This Post Does NOT Offer 225 Essential Tips For Education Bloggers

Why overwhelming, Spin Magazine-style lists aren’t very helpful.

I see a lot of blog posts for educators that aren’t very helpful to educators. You know the ones: 20 Best Productivity Tools for Teachers and Top 10 Photo Editing Apps for Education and 100 Apps Every Educator Must Know About.

These articles can inspire. They can provide some direction for the tech savvy educator who already knows what she wants. But in general, they lack the depth needed to make a difference because when it comes down to it, photo editing apps are like spouses: most people only need 1 (or 2 or 3…but 10 is excessive for just about everyone in modern society).

Consider how we respond when asked for a restaurant recommendation. (Spoiler: We certainly don’t direct people to a list of 20 Steak Houses in the Metro Area Where You Should Order Fried Chicken.) When we recommend a restaurant, we provide details about the type of food, quality of service, convenience of location, ambiance, cleanliness, pricing and value. Most importantly, we share our personal experiences, suggesting specific menu items and even ideal occasions.

This level of detail is crucial if the goal of recommending edtech tools is to help teachers. I don’t know any teachers who have time to check out a random list of Top 50 Chrome Apps From the First Half of 2015, especially if it is not differentiated by content area or grade level. What teachers DO value and WILL make time for is one really great and practical suggestion that is accompanied by specific ideas and examples from real classrooms. We’re talking about suggesting ideal lessons in which to incorporate the tech tools, offering links to download PDFs of rubrics and embedding videos exemplars of how implementation can look. At the very least, annotating the list with tidbits like: “I can see Middle School Science teachers using this in order to…” can be helpful. (Richard Byrne and Matt Gomez are great models at doing this.)

Connecting the dots for teachers will not hamper their creativity in taking the ideas and reappropriating them to meet the needs of their own students. Teachers are hungry for valuable EdTech resources and will appreciate the time-saving effort and authentic resources that actually help with implementing the right resources in meaningful ways.

Beating Back Boring Biographies

Hack a common assignment to make it more powerful and meaningful for learners.

I doubt that I’m alone in often being frustrated by the differences between my students’ ideas of a biography and my own. It seems that for many of our students, “writing” a biography simply entails searching for the person on wikipedia, highlighting all of the text, copying and pasting it into a document.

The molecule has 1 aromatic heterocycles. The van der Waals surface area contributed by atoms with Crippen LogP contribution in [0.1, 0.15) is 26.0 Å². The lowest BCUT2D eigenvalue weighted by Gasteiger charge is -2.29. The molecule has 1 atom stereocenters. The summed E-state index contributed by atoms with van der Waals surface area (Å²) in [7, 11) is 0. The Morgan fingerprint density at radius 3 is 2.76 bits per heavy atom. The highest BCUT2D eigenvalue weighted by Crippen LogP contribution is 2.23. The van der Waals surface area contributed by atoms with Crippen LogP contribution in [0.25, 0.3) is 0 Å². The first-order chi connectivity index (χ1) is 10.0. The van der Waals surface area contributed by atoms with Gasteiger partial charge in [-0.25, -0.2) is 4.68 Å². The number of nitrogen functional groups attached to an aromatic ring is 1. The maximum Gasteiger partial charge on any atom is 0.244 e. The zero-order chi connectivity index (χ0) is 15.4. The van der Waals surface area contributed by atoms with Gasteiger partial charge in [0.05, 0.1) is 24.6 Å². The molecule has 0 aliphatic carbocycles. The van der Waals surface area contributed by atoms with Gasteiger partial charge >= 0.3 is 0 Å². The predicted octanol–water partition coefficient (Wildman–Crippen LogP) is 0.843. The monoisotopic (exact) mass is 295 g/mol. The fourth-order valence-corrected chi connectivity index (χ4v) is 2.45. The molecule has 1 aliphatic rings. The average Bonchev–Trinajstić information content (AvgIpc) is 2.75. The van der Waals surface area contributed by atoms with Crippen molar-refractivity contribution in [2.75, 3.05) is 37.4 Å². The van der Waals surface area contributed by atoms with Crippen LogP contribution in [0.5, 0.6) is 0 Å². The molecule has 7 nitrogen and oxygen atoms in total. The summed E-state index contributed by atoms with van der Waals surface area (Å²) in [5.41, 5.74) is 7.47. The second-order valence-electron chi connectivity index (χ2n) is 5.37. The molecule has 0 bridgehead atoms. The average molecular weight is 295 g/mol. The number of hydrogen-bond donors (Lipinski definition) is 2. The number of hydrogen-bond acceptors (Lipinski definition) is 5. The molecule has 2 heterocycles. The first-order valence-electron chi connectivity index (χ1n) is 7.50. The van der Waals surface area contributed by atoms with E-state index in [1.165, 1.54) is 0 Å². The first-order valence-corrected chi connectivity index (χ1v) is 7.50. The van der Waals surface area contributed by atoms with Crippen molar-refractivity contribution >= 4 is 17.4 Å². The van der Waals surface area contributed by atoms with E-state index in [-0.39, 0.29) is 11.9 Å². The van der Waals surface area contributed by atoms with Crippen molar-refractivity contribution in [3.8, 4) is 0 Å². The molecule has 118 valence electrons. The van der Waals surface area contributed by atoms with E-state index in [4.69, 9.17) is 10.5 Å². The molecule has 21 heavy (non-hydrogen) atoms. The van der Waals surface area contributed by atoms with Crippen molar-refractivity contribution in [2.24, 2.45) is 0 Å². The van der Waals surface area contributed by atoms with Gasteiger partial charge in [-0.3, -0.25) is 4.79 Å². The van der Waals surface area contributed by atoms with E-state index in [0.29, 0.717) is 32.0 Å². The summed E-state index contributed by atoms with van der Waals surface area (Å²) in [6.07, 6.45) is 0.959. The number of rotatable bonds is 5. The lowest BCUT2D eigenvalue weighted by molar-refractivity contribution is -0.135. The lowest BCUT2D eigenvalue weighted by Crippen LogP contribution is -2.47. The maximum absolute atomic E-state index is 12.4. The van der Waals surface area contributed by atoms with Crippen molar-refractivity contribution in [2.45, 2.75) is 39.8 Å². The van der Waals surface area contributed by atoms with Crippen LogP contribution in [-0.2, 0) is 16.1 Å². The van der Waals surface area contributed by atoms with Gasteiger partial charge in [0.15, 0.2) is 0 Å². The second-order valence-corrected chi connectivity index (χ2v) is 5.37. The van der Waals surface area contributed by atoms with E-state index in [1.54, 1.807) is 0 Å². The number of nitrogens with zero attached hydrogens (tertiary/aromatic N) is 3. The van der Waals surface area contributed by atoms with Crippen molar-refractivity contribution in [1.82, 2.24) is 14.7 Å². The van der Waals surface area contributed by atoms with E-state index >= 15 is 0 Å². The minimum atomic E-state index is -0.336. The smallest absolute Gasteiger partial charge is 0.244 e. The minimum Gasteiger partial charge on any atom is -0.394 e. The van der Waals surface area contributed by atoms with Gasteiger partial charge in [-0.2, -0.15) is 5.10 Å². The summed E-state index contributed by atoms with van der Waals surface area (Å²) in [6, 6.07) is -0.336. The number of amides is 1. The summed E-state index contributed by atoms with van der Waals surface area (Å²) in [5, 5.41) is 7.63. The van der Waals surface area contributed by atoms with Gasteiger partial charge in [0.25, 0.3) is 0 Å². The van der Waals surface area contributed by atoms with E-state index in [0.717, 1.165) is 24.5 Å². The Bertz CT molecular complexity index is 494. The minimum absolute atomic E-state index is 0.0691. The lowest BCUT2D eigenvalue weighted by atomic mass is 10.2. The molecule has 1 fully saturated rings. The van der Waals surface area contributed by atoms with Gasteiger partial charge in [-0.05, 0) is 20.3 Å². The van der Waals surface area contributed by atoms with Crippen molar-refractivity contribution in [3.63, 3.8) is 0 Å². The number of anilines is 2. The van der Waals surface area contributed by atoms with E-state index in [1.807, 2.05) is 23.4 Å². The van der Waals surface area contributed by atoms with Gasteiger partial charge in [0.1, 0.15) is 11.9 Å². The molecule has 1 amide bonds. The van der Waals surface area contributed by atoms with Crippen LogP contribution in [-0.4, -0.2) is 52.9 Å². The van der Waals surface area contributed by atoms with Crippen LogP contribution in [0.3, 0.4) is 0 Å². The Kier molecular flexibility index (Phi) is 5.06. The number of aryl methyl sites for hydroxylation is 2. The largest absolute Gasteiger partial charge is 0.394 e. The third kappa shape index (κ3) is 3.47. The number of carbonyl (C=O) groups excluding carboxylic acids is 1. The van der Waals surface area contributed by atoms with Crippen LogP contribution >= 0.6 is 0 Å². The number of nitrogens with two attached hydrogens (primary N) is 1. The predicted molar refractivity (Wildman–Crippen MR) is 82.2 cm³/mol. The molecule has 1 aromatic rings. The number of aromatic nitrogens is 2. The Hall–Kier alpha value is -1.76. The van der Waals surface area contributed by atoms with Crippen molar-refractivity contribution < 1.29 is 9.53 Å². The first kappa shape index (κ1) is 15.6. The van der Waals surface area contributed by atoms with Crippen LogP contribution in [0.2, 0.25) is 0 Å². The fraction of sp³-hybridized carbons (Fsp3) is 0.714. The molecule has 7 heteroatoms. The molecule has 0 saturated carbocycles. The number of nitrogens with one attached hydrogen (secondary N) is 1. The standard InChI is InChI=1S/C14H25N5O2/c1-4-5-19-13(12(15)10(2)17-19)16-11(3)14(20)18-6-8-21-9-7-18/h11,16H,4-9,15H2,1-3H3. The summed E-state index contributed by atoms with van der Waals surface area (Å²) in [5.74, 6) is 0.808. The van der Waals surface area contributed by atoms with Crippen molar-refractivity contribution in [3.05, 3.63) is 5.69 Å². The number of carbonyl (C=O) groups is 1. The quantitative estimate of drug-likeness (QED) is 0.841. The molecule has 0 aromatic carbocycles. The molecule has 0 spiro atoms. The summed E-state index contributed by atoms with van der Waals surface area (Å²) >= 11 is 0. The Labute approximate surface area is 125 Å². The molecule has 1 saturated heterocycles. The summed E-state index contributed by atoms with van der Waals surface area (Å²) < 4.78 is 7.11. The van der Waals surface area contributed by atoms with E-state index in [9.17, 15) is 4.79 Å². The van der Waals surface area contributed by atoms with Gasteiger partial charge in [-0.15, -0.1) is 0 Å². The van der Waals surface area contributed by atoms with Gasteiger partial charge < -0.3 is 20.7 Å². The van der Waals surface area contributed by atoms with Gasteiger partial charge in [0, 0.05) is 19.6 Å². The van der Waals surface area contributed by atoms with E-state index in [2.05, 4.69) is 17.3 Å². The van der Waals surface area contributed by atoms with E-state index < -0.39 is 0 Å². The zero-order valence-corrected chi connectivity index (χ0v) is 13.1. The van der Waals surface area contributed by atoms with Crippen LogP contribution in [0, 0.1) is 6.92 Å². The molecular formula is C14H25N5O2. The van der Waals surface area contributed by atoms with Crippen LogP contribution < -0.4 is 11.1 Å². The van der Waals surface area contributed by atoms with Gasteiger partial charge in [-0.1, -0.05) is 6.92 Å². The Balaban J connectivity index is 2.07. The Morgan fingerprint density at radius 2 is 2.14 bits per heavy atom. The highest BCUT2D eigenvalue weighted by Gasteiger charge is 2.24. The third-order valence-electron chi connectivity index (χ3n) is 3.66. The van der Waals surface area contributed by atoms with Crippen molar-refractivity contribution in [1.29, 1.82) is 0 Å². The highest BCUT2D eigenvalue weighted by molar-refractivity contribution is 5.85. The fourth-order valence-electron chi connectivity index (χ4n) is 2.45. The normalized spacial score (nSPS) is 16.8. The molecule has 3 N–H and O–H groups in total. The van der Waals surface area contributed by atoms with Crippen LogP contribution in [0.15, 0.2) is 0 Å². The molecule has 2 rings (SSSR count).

The plagiarism is a huge concern here but I’m honestly more bothered by how boring the students’ work turns out to be.

One of the solutions that I came up with is to ditch the biography and instead offer students the ability to be an Investigador Privado (Private Investigator). The role of a P.I. is different than that of a Biographer. For my class, students were tasked with addressing three questions:

  • Who hired you?
  • Why did they hire you?
  • How will you convince them that they got their money’s worth?

An Example

One student decided that she was investigating singer Enrique Iglesias on behalf of a private Catholic school that wanted to vet Enrique to make sure he would be a suitable speaker for their graduation ceremony. She took screen shots of his social media posts, copied song lyrics, provided pictures from tabloids and links to some of his more racy music videos. Ultimately, she suggested to the school that he would not be a wise choice for them.

Like with a traditional, boring biography, most of the content the student supplied was copied from the internet. But the commonality ended there as she then took on the higher level thinking tasks of processing what she had found.

She had to curate her information in a way that would suit her report for her client. She had to analyze and synthesize information. She was forced to engage with the texts and actually think about what it all meant. Despite doing a whole punch of copying and pasting from the internet, did she learn more about Enrique than she would have if she’d done a biography? You bet she did!

Most of all, she had fun. She was engaged. She even put a coffee stain on the manilla folder in which she submitted her report because, in her mind, the private investigator was of the noir variety and would be prone to doing that.

Can you see Investigador Privado being a positive alternative for you and your students? What awesome activities do you have to beat back the boring biographies?